In our part one of this series of articles about the cognitive behavioral approach of treating addiction, we had highlighted some of the areas to focus on as listed below and we were able to explore on the first one i.e. understanding craving. You can actually make reference on that as we progress but for the purpose of this article we want to continue from where we left and see how best we can describe craving which is one of the biggest elements when it comes to solving the problem of addiction. Our team of experts from the home of addiction solutions (AWAREmed Health and Wellness Resource Center) under the able leadership of doctor Dalal Akoury who is also the founder of the facility, we want to explore on the possibilities of addressing mind perception about cocaine addiction with a view of finding lasting solutions to the scourge of addiction.
Having understood what cravings is our next point would be to get the essential sense of the patients’ experience of craving. This can be very broad and may include having the knowledge about the following information.
What is craving like for you? – Doctor Akoury says that cravings or urges as it is commonly known is experienced in many different of ways by different patients. Like for instance an individual could say, the experience is primarily somatic that is to say, a patient would just get a feeling in the stomach or the heart races or just start smelling the element being craved for. For others, craving is experienced more cognitively; like for example one would say that “I need it now” or “I can’t get it out of my head” or “It calls on me.” Or it may be experienced effectively; for example, “I get nervous” or “I’m bored.” Depending on your individual experience, it is important that when seeking for help, you let your therapist know your experience with craving, this way they will be able to get to the roots of the problem and offer solutions effectively.
Are you bothered by craving? – There is tremendous variability in the level and intensity of craving reported by patients. For some, achieving and maintaining control over craving will be a principal treatment goal and take several weeks to achieve. Other patients deny they experience any craving. Gentle exploration with patients who deny any craving especially those who continue to use cocaine often reveals that they misinterpret a variety of experiences or simply ignore craving when it occurs until they suddenly find themselves using. Other, abstinent patients, who deny they experience any craving often, when asked, admit to intense fears about relapsing.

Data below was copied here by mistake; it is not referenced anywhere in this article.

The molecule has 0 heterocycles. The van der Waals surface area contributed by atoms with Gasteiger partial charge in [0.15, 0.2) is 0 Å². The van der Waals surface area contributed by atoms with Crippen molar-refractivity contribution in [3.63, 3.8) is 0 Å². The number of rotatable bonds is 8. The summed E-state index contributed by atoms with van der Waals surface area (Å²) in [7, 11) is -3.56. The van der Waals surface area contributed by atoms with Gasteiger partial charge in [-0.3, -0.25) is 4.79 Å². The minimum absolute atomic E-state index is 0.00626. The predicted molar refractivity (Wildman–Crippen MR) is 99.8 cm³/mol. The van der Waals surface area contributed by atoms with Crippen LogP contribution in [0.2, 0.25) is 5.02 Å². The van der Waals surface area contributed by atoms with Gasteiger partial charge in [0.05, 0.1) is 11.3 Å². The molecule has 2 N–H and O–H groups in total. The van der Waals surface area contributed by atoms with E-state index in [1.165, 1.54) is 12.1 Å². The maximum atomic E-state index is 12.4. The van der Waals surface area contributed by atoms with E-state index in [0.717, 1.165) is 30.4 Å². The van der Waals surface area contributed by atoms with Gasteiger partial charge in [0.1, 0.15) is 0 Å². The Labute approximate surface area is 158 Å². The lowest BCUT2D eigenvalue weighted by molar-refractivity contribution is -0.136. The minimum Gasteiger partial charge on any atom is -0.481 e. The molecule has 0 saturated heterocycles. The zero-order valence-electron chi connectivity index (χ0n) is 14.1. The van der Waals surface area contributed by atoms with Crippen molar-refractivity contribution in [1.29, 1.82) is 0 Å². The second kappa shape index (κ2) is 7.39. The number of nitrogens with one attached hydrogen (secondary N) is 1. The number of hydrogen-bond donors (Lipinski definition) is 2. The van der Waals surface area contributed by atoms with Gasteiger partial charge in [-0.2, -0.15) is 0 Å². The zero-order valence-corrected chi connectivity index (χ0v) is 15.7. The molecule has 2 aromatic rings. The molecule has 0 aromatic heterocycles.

How long does craving last for you? – In this journey doctor Akoury says that to make the point about the duration and nature of craving, it is often very important for professionals to point out to their patients that they have rarely let themselves experience an episode of craving without giving in to it.
How do you try to cope with it? – Getting a sense of the coping strategies used by patients will help the therapist identify their characteristic coping styles and select appropriate coping strategies.
The next point to focus on would be the identification of the triggers to the substance of abuse. It is important that therapists should work very closely with their patients to develop a comprehensive list of their own triggers. Some patients become overwhelmed when asked to identify cues. From experience doctor Akoury says that when handling addicts, you will notice that someone may even associate breathing with cocaine use. Again, it may be most helpful therefore to concentrate on identifying the craving and cues that have been most problematic to the patient in recent weeks. This should commence immediately during the therapy session and this should include self-monitoring of craving so that patients can begin to identify new and more subtle cues as they arise.
When considering the avoidance of cues it is always advisable that you keep in mind the general strategy of “recognize, avoid, and cope.” These strategies are particularly applicable to craving for all substances and not necessarily cocaine. Doctor Akoury says that real experts would first identify the patients’ most problematic cues then make an exploration of the degree to which some of those could be avoided. This will come with certain sacrifices including breaking ties or reducing contact with individuals who use or supply you with cocaine, getting rid of paraphernalia, staying out of bars or other places where cocaine is used, or no longer carrying money, as in the following example:
Finally in dealing with the minds perception about cocaine addiction one needs not to let any stone unturned. I am saying this because we are all aware that cocaine is an illegal substance but other substances like alcohol which are legal can form a perfect avenue for the consumption of cocaine without being noticed. Besides that the ability to pay for the substance is another point of consideration. When the financial strength allows users to access cocaine could easily form a solution in an alcoholic drink. Therefore experts from AWAREmed Health and Wellness Resource Center recommends that for any meaningful treatment to be realized, therapists and other professionals in the line of substance abuse must spend considerable time exploring the relationship between alcohol and cocaine with patients who use them together to such an extent that alcohol becomes a powerful cocaine cue. Specific strategies to reduce, or preferably, stop alcohol use should be explored. We appreciate that doing this may not be easy for many people and that is why doctor Akoury will be readily available on call for you to schedule for an appointment so that any pending or unclear issues relating to addiction can be attended to professionally.